Think of retracting your scapula as trying to squeeze a pencil between your shoulder blades. It also helps if you try and bend the bar over your back. Note the pictures again. On the left I’m not retracting my scapulae, On the right I am. Notice the difference?


Not retracted



Face pulls are not only a great exercise for overall shoulder health, but teaching the feel of scapular retraction as well. When doing these, really focus on pulling your shoulder blades together to bring the cable towards your eyes while keeping your head in a neutral position.



Bracing the Abs

This one may sound simple, but if you look around many gyms you’ll see that most lifters have trouble bracing their abs.

Properly braced abs help not only maintain muscle tension but proper form as well. It also helps protect the spine.

In order to brace your abs, draw a big breath of air into your stomach. Then, contract your ab muscles as if you’re trying to force your stomach to expel the breath. Only don’t actually breath out. This is also known as the Valsalva Maneuver. For safety’s sake though, reset your breath after every one or two reps.

Planks and rollouts are great for teaching how to brace the abs, but some people can’t hold a neutral spine during these exercises. A better exercise for learning how to create tension through the core is the deadbug with wall push. Press your lower back hard into the ground while using your arms to press against the wall. This engages the lats as well.



Farmer’s walks are also great for creating muscle tension through the core. Stand tall, look straight ahead, pull the shoulders back, brace the abs, and walk.



Hips Back, Not Down

Drawing the hips back is another common tension technique used in deadlifts and rows. This helps create muscle tension in the glutes and hamstrings.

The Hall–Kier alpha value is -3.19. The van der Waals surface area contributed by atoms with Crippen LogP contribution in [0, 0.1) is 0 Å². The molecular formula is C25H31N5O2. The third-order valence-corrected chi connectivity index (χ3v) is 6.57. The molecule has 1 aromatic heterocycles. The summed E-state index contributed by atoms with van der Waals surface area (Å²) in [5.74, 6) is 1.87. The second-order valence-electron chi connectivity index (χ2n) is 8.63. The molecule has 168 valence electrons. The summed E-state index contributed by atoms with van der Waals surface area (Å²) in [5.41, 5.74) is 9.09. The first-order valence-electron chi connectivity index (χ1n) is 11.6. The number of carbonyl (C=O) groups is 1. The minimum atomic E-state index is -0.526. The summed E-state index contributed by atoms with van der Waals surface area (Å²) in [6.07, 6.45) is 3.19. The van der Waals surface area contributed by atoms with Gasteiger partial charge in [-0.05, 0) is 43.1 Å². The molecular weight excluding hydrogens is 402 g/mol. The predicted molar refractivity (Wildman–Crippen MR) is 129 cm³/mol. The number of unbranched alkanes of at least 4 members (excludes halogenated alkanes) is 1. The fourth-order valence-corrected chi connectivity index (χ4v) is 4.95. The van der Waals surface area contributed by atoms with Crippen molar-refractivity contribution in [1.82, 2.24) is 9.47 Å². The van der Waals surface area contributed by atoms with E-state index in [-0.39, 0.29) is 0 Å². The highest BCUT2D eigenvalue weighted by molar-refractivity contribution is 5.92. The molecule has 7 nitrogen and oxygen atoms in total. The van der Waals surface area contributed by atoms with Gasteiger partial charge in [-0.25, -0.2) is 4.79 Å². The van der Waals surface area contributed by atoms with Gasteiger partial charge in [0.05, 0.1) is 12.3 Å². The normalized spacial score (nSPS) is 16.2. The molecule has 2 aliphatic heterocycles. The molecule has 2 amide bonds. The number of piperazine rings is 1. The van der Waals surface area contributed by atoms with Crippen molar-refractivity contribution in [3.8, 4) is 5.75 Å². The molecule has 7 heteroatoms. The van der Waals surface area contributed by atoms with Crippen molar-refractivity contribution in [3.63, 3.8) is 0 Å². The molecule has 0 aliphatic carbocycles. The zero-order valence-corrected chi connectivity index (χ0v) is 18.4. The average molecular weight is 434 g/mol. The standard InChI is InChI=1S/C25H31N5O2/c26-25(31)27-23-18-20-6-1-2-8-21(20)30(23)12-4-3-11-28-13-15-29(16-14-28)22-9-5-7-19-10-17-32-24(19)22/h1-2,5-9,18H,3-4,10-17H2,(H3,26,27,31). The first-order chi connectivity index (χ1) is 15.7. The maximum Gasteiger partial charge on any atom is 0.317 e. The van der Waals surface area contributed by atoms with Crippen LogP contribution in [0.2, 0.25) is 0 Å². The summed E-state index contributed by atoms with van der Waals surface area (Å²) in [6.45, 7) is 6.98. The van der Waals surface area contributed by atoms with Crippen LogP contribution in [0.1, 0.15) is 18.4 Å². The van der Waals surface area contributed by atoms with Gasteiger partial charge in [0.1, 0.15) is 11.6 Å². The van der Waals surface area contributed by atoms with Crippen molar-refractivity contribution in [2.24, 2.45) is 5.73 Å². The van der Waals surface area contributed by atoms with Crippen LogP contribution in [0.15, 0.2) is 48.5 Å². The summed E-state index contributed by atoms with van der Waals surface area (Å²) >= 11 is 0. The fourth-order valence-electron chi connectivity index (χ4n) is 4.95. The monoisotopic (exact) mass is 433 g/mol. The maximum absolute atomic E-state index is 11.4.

Pretend someone is standing behind you pulling on a rope tied around your waist. Hips too high and you lose the tension. Hips too low and it becomes a squat. In the three pictures below I demonstrate proper hip position. The picture on the left my hips are too high. In the middle, my hips are too low and I’m in a squat position. The picture on the right my hips are in optimal position, back not down.

Too high

Too high

Too low

Too low

Just right

Just right









To learn “hips back” start with the stand with your knees touching a bench. Bend at the waist and push your butt and hips back. The bench will prevent your knees from moving forward and help you learn the feel of pushing your hips back.



Another great exercise for teaching the hip hinge is the cable pull-through. Maintain a neutral spine, and push the hips back. Remember it’s a back and forth motion, not up and down.



Creating and maintaining muscle tension through your lifts is key to not only getting stronger, but also building more muscle, and staying relatively injury-free. Once you know how to create and implement muscle tension, you can start seeing more gains from your program.

But as important as it is to understand tension, it doesn’t mean anything if you don’t have an effective muscle-building program to execute.

Luckily, I have just that program for you.

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But that’s not even the best part about Mass Made Easy. No, the best part is that this program takes all the guesswork out of building muscle. No more wondering if you’re doing enough volume, the right exercises, reps, or techniques. I created Mass Made Easy because I was sick of programs always falling short of what they promised; failing to provide the user with the right tools they needed to reach their goals.

Okay, I said that was the best part, but I lied.

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Grab your copy of Mass Made Easy here, and take your gains to the next level.